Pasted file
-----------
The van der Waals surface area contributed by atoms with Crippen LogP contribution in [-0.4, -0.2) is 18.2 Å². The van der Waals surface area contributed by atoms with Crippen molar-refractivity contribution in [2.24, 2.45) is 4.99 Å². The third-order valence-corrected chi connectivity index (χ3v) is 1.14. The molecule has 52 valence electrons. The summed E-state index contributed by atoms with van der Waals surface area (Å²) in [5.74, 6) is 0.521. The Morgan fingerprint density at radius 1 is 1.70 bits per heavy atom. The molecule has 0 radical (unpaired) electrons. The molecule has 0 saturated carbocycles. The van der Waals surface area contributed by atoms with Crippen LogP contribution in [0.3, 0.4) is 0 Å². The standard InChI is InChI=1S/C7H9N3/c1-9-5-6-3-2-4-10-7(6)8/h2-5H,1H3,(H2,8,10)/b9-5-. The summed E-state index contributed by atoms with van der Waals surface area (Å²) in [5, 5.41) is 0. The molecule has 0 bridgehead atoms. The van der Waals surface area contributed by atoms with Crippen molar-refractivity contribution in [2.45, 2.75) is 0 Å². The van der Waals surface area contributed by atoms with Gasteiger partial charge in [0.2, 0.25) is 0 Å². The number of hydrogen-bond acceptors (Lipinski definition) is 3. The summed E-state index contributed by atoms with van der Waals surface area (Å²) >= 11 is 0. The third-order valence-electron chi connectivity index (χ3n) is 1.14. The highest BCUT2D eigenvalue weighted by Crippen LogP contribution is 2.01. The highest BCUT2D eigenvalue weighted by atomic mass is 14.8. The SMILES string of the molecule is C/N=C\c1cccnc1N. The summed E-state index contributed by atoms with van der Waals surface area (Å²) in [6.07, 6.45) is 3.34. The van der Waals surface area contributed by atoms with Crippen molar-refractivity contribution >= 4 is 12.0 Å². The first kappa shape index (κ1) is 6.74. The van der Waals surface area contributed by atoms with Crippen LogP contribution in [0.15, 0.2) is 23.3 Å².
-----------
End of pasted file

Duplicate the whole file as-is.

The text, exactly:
The van der Waals surface area contributed by atoms with Crippen LogP contribution in [-0.4, -0.2) is 18.2 Å². The van der Waals surface area contributed by atoms with Crippen molar-refractivity contribution in [2.24, 2.45) is 4.99 Å². The third-order valence-corrected chi connectivity index (χ3v) is 1.14. The molecule has 52 valence electrons. The summed E-state index contributed by atoms with van der Waals surface area (Å²) in [5.74, 6) is 0.521. The Morgan fingerprint density at radius 1 is 1.70 bits per heavy atom. The molecule has 0 radical (unpaired) electrons. The molecule has 0 saturated carbocycles. The van der Waals surface area contributed by atoms with Crippen LogP contribution in [0.3, 0.4) is 0 Å². The standard InChI is InChI=1S/C7H9N3/c1-9-5-6-3-2-4-10-7(6)8/h2-5H,1H3,(H2,8,10)/b9-5-. The summed E-state index contributed by atoms with van der Waals surface area (Å²) in [5, 5.41) is 0. The molecule has 0 bridgehead atoms. The van der Waals surface area contributed by atoms with Crippen molar-refractivity contribution in [2.45, 2.75) is 0 Å². The van der Waals surface area contributed by atoms with Gasteiger partial charge in [0.2, 0.25) is 0 Å². The number of hydrogen-bond acceptors (Lipinski definition) is 3. The summed E-state index contributed by atoms with van der Waals surface area (Å²) >= 11 is 0. The third-order valence-electron chi connectivity index (χ3n) is 1.14. The highest BCUT2D eigenvalue weighted by Crippen LogP contribution is 2.01. The highest BCUT2D eigenvalue weighted by atomic mass is 14.8. The SMILES string of the molecule is C/N=C\c1cccnc1N. The summed E-state index contributed by atoms with van der Waals surface area (Å²) in [6.07, 6.45) is 3.34. The van der Waals surface area contributed by atoms with Crippen molar-refractivity contribution >= 4 is 12.0 Å². The first kappa shape index (κ1) is 6.74. The van der Waals surface area contributed by atoms with Crippen LogP contribution in [0.15, 0.2) is 23.3 Å².